Mr. Komm said he just recently found a report of the incident on Fire Aviation and offered to allow us to publish his video. We had to edit the audio to remove some unwanted background noise unrelated to the aircraft, but other than that and adding titles at the beginning and the end we didn’t change the video. He told us, “I had talked to Erickson Aero Air HQ in Oregon to make sure it was ok for me to distribute and the only thing was that I had to forward a copy of the video to the lead mechanic. I got some cool swag from Erickson Aero Air for being in the right place and time doing the video.”
After five years of research an attempt to provide wildland firefighters with a more effective fire shelter has failed. Fire shelters are small foldable pup tent-like fire resistant devices that a wildland firefighter can unfold and climb into if there is no option for escaping from an approaching inferno. Many firefighters have used the devices successfully, but others have been killed inside them.
The catalyst for beginning the effort to improve the shelter had its origin from the Yarnell Hill Fire where 19 firefighters were entrapped and killed on June 30, 2013 in Arizona. They all deployed shelters, but none of them survived, however it is not certain if they were all completely inside the devices when they were overrun by the fire. The temperatures and duration of the heat experienced during that incident exceeded the capabilities of the design, which is still in use today.
During the last five years, the US Forest Service conducted an exhaustive search of materials and designs, working with 23 different entities, including NASA, that produced hundreds of different materials and combinations. Fire shelter materials and designs were evaluated on weight, bulk, durability and toxicity that are critical for determining suitability for use in fire shelters. Suitable materials were tested in a small-scale flame test to determine material strength, durability, flammability, and thermal performance. Materials that showed promise in the small-scale test were then constructed into fire shelters and tested in a full-scale, direct flame test to measure the performance of the overall fire shelter design.
After hundreds of full-scale tests, four prototype designs were selected for wear testing by 60 firefighters during the 2018 fire season.
One prototype was lighter, smaller and performed better than the current shelter, but did not satisfactorily endure production rigors and was eliminated from consideration. One prototype style was tested by line-going firefighters, while two large shelters were carried by equipment operators only.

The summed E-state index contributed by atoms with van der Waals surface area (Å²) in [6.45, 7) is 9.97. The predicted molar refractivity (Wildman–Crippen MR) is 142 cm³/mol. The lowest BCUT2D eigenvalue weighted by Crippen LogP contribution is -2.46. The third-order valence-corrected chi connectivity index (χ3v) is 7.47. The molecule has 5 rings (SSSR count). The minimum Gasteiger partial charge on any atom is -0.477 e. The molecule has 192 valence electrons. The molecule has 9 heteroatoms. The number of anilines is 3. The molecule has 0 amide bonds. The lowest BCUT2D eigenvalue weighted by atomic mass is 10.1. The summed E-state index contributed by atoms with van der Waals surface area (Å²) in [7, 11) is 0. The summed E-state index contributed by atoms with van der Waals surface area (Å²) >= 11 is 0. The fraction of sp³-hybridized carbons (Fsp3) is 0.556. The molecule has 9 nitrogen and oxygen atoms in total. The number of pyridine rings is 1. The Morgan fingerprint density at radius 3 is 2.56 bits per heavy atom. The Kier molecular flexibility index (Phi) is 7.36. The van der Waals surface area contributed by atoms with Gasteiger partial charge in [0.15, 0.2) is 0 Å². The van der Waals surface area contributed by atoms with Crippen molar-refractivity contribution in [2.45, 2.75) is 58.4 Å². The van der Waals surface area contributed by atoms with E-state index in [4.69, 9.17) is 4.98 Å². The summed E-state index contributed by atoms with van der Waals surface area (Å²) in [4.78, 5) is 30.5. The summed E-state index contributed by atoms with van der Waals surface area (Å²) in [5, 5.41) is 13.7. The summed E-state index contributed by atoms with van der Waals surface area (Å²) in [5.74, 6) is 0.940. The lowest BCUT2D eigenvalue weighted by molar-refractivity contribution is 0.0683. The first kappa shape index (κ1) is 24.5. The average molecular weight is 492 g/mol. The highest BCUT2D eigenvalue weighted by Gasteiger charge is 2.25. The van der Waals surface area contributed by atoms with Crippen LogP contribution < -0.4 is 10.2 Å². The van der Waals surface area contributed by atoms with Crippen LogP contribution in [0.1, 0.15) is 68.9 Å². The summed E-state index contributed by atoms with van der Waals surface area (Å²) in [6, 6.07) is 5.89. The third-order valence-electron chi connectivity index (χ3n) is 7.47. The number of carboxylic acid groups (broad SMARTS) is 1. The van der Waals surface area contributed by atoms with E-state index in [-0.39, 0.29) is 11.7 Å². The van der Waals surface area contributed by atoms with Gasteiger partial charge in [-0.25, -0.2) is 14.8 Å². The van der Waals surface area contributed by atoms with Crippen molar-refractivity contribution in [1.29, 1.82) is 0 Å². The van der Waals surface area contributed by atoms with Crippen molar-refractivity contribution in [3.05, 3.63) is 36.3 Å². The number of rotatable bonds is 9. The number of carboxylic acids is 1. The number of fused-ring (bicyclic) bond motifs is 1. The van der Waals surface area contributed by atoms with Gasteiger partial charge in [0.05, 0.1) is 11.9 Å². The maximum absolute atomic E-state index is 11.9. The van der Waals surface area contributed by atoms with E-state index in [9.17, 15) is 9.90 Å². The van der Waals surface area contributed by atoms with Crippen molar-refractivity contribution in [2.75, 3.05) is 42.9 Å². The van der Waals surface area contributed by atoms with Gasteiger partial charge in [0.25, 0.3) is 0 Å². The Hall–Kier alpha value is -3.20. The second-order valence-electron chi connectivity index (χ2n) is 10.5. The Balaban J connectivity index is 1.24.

The prototype designed for line-going firefighters showed a 37-second direct-flame test performance improvement; however, it is nearly one pound heavier and has 1.7 times more volume than the current shelter. The prototype shelter envisioned for equipment operators is more than four times the volume and nearly 1½ pounds heavier.
The researchers were unable to find an alternative that offered less weight/less bulk with similar protection or similar weight and bulk with more protection. Furthermore, past shelter deployments show that the vast majority of firefighters are able to deploy their shelter in a location that is predominantly exposed to only radiant heat. The current shelter performs very well in radiant heat exposure.
The committee that made the decision to recommend continuing to use the existing shelter weighed many facets but emphasized the increased physiological stress of the additional weight, limited storage space left on firefighters’ backs, the limited incremental increase in protection, the firefighter survey that showed a desire for a lighter weight/less bulky shelter, and the trend towards decreased number of annual fire shelter deployments. The results of the 2014 nation-wide firefighter survey was held in high regard. The results of the desire of a new shelter was as follows:
The researchers determined that the current fire shelter continues to provide the most practical amount of protection given the tradeoffs of weight, volume (bulk), durability, and material toxicity.
Slight modifications will be made to the current design to use material more efficiently, as well as updating the fire shelter’s polyvinyl chloride (PVC) bag to ensure a more reliable opening.
Based on these findings the National Wildfire Coordinating Group decided on May 14, 2019 to accept the recommendation from the NWCG Equipment Technology Committee’s recommendation to retain use of the current fire shelter.
Thanks and a tip of the hat go out to Tom. Typos or errors, report them HERE.
The number of hectares that have burned in wildfires so far this year in Europe is over four times the average for this date. Usually wildfire activity begins in earnest around the first of July but this year burned hectares began accumulating rapidly in mid-February. The 11-year average by May 14 is about 35,000 hectares but this year the to-date total is 197,000.